The legacy of Victorian fossil hunter Mary Anning continues in a new set of three women Lego characters including a palaeontologist – the director of Lyme Regis Museum has said.
The ‘Research Institute’ set of new characters released by Lego on August 1 also includes an astronomer and chemist.
Lyme Regis Museum director David Tucker has welcomed the new characters, especially the palaeontologist, adding that the characters represent ‘a positive role for women’.
It is believed the Lego set was released after complaints their current figures weren’t positive or inspiring enough to youngsters.
In January, seven-year-old Charlotte Benjamin wrote to the company accusing its female characters of being boring.
She wrote that she ‘loves Lego’ but that the girl figures created by the company ‘sit at home, go to the beach and shop’ while the boy characters ‘saved people, had jobs and even swam with sharks.’ Charlotte’s letter attracted widespread attention across the globe and she urged Lego to make ‘more Lego girl people and let them go on adventures and have fun’.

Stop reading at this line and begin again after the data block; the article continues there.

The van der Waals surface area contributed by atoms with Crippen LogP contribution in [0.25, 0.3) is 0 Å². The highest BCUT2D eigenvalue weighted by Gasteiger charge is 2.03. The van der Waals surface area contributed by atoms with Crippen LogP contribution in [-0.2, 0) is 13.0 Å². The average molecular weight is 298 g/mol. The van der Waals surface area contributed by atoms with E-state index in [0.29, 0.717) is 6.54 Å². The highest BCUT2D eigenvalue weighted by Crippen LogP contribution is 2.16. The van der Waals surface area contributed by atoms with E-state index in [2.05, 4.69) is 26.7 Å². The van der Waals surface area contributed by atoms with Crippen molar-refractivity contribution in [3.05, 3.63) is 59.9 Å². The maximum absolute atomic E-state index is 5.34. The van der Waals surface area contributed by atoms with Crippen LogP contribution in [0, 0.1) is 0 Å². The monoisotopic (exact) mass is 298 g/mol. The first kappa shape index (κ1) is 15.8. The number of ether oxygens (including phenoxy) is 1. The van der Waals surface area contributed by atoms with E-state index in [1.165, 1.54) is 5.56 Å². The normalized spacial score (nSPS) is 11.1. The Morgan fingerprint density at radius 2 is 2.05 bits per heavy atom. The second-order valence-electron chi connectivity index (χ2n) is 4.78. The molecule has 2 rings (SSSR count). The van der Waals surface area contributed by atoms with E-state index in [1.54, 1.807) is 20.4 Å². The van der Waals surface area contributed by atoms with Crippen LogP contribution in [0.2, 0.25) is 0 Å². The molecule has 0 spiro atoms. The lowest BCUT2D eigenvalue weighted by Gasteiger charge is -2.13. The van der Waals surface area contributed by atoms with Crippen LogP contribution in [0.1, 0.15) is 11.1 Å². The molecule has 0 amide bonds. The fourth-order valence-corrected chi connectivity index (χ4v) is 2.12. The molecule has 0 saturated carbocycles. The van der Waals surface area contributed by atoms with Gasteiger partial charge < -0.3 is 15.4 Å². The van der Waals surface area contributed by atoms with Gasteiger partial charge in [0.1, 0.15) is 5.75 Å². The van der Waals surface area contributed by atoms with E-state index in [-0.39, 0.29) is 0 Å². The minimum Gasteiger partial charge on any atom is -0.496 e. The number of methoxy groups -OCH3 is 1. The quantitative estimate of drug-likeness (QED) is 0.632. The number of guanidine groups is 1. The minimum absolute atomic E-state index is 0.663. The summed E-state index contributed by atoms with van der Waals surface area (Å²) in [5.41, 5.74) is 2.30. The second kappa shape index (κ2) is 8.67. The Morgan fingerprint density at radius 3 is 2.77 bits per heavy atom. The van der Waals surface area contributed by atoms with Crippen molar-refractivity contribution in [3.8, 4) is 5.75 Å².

In the new set, the three new Lego characters can be seen conducting a scientific experiment, examining a dinosaur skeleton and using a telescope to study astronomy.
Mr Tucker added: “The museum realises how important women are in society. Of course, one of the most famous palaeontologists, Mary Anning, was a woman and she was also from Lyme.
“Here at Lyme Museum we do what we can to encourage women to be involved in science, be it when they are four years old and have come to look for fossils or whether they are older and studying at university.
“It’s great to see the legacy of Mary Anning is continued in the new characters for today’s palaeontologists and fossil hunters.”
The new research kit was selected by Lego Ideas, a programme that lets customers submit their own suggestions for projects.
According to Lego the set has sold out online but will be available again on August 19.
On the shop.lego.com website, Lego said: "The Research Institute set has everything you need to explore the world below, around and above us.
“Created by real-life geoscientist, Ellen Kooijman, this collection of scenes depicts three varied professions within the world of natural science.”